Pivot of the Week: Twiss & Weber moves from Sussex shop to appointment-only

Pivot of the Week: Twiss & Weber moves from Sussex shop to appointment-only

COVID-19 has changed every aspect of our lives. In this new series, we explore the way businesses, services, organizations, and other groups are adapting to restrictions. It’s a celebration of innovation, promotion for small businesses, and a service to our readers. Got a pivot story to tell? Email dayanti.karunaratne@stjoseph.com

The Pivot: Twiss & Weber, a women’s clothing shop selling locally made clothing and jewellery, will close its retail space on Sussex Drive on October 24 and sell exclusively through its online shop. Virtual consultations are available, as are one-on-one appointment at the designers’ home, where COVID-19 safety measures are in place.  The shop at 443 Sussex remains open until October 24.

Laura Twiss (left) and Tonia Weber (right) launched their line of women’s clothing nearly ten years ago.

The Backstory: “I always wanted representation on Sussex Drive,” says Laura Twiss of Twiss & Weber. She’s talking to me via video chat on the day that her and partner Tonia Weber announced the closure of their ByWard Market boutique. Previously headquartered in Wellington West, the pair moved shop in July 2019 and designed the space with a roaring ’20s vibe: pink walls, gold details. It was open for just nine months before the pandemic changed everything. It was exciting. C’est la vie,” she says in the classic it’s-going-to-be-alright tone that distinguishes their brand.

Since March she’s been “mourning” the change they knew was coming to retail. “When you’re used to putting out fires, collaborating, working with people creatively, and doing a good job a it, and then all of a sudden nothing. Like many, it was really hard for me to adjust.” For the past few months, Laura and Tonia have been operating the store by appointment only, fitting in passersby when possible. After their last day at 443 Sussex on October 24, they will move their stock to Laura’s Hintonburg home and operate exclusively through private shopping consultations, with plenty of space and hand sanitizer to keep the experience safe.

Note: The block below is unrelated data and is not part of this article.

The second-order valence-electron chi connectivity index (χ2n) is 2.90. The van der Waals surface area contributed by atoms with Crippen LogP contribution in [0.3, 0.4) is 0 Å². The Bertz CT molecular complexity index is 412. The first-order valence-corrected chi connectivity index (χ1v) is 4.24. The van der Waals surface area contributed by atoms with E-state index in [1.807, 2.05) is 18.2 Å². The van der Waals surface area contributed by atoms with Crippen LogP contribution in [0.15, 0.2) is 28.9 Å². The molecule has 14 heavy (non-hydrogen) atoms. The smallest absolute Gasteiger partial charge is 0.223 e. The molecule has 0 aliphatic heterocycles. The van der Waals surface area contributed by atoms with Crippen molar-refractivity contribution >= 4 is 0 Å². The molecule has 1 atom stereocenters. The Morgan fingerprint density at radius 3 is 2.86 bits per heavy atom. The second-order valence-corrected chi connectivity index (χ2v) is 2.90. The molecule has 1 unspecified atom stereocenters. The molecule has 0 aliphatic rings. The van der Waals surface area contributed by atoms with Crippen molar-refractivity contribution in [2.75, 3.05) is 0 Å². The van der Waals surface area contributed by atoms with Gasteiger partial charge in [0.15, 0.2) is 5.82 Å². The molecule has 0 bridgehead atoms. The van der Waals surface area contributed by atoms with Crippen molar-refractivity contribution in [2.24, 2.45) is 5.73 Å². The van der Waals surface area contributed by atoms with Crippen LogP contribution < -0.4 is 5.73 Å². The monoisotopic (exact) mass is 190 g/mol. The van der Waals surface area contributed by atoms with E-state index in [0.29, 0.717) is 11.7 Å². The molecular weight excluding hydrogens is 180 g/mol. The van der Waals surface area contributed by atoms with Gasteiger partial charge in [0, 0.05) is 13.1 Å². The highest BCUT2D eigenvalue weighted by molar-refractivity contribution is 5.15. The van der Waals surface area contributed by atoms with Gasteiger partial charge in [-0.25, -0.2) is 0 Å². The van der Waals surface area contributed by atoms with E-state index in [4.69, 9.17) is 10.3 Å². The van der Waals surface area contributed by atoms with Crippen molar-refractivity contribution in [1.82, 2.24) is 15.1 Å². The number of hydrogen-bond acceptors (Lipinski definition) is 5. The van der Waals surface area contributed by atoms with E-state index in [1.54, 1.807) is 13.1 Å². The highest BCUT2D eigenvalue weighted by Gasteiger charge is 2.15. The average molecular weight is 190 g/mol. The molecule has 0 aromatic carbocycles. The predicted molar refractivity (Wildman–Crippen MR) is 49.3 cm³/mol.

Laura and Tonia are also thinking about pop-ups but that’s all TBD for now. That’s the thing about the adapting: it’s constant. With every regulation and case spike there are changes to navigate.

“What Covid is doing is bringing us, and other entrepreneurs, is back to the beginnings,” explains Laura. “A lot of business owners have had to move to a skeleton staff and are doing most of the work themselves because they can’t afford to employ others. I’m seeing that a lot, and it’s hard. When you’re ten, 15, 20 years into being a business owner and you’re basically washing dishes again. In some cases you’re just not cut out for it. It’s not that the passion isn’t there, but the energy has been redirected. As we get older, our energies change.”

Laura Twiss in the Lennon dress from a recent collection.

What’s not changing is their commitment to sustainability. As they hone their brand in reaction to COVID-19, they will push the sustainability envelop further. For example, Laura is frustrated at the lack of a fabric industry in Canada. “We have been running a very sustainable business, but we couldn’t get fabric from Canada. In order to be more sustainable in that aspect we’re going to have to hard look at that.” She’s not sure how it will play out, but she hints that she’s inspired by the maker movement, as well as their original tag line “take command of your style”.

Regarding their current and upcoming designs, not much has changed their, either, though Laura is watching for ways pandemic lifestyles might affect styles. Simple necklines and jackets, especially given this strange fall weather, are a focus, as is ‘walking wear’. For dropping and picking up the kids from school, and for any outing, really. “It’s important to get outside,” she says, “and now is a really great opportunity to dress up for those walks.” She walks to her boutique on Sussex from her Hintonburg home, and a highlight is the end stretch, when she walks through Major’s Hill Park. She’s noticed the paths aren’t for the cut-through, late-for-work types. They are for the perambulators, those who walk to think (and to see and be seen). “It’s so beautiful. These pathways were built specifically for looking and being seen. I wonder if maybe we’ll regress to a place where we were walking to be seen, and that was our social time.”

Follow Twiss & Weber on Instagram for updates on their appointment bookings and other plans.